Access to Overdose Fighting Naloxone Enhanced, Under Bill


COLUMBUS, Ohio – Access to the medication naloxone hydrochloride, used to fight overdoses of painkillers and heroin, would be expanded in Ohio, under a bill advancing in the Ohio House sponsored by state Rep. Michael Stinziano.

The measure, co-sponsored by state Rep. Terry Johnson of McDermott,  was approved by the House Heath and Aging Committee Wednesday. The bill, which would also reduce regulatory red tape to provide naloxone to those who are at risk of overdose, awaits consideration by the full Ohio House.

“Expanding access to this life-saving drug is one small step in the fight against prescription drug-abuse, which has reached epidemic status,” said Stinziano, a Columbus Democrat. “I encourage my colleagues to support this common-sense approach.”

States have brought down the barriers on who may prescribe, dispense and administer this very safe medication and the Ohio bill would:

Provide criminal liability protection to health-care providers who prescribe the medication to friends and family.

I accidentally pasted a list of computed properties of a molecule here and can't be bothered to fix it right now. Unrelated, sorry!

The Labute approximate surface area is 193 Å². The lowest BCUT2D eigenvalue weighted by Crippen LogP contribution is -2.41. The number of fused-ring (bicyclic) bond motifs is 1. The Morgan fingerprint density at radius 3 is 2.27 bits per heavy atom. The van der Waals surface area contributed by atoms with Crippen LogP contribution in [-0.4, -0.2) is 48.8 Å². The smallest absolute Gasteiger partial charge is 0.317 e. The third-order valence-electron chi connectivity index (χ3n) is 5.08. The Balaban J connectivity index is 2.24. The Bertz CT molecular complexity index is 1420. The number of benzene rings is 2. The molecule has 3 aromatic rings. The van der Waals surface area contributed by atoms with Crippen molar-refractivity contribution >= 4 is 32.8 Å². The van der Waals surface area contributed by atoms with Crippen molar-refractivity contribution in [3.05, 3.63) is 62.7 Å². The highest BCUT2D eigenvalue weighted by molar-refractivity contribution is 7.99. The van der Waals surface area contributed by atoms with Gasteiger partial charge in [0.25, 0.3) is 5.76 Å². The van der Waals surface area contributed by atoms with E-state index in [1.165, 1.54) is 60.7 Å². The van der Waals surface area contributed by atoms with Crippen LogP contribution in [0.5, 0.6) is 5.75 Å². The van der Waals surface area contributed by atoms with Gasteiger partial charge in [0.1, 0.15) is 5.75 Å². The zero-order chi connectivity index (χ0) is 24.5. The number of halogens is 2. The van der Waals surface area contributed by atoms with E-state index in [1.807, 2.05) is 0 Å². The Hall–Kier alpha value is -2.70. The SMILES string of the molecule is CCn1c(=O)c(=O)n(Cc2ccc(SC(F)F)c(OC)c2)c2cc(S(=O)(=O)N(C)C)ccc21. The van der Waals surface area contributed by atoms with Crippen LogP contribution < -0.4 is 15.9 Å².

Authorize Advance Practice Nurses and Physician Assistants to dispense the medication.

Permit family, friends and emergency services personnel to possess and administer the medication.

One Ohio program, Project DAWN (Deaths Avoided with Naloxone), housed at the Portsmouth City Health Department is limited by current state law but has managed to save at least seven lives since its inception less than a year ago.

The program was named for Lesley Dawn Cooper, who struggled with addictions for years before dying in an overdose in 2009.

According to Stinziano, state statistics show that drug overdoses in Ohio has increased 440 percent in the last ten years and the increase in fatalities stems largely from prescription pain killer overdoses.

Naloxone is specifically used to counteract life-threatening depression of the central nervous system and respiratory system. According to medical authorities, Naloxone has no potential for abuse and that it is impossible to overdose on it.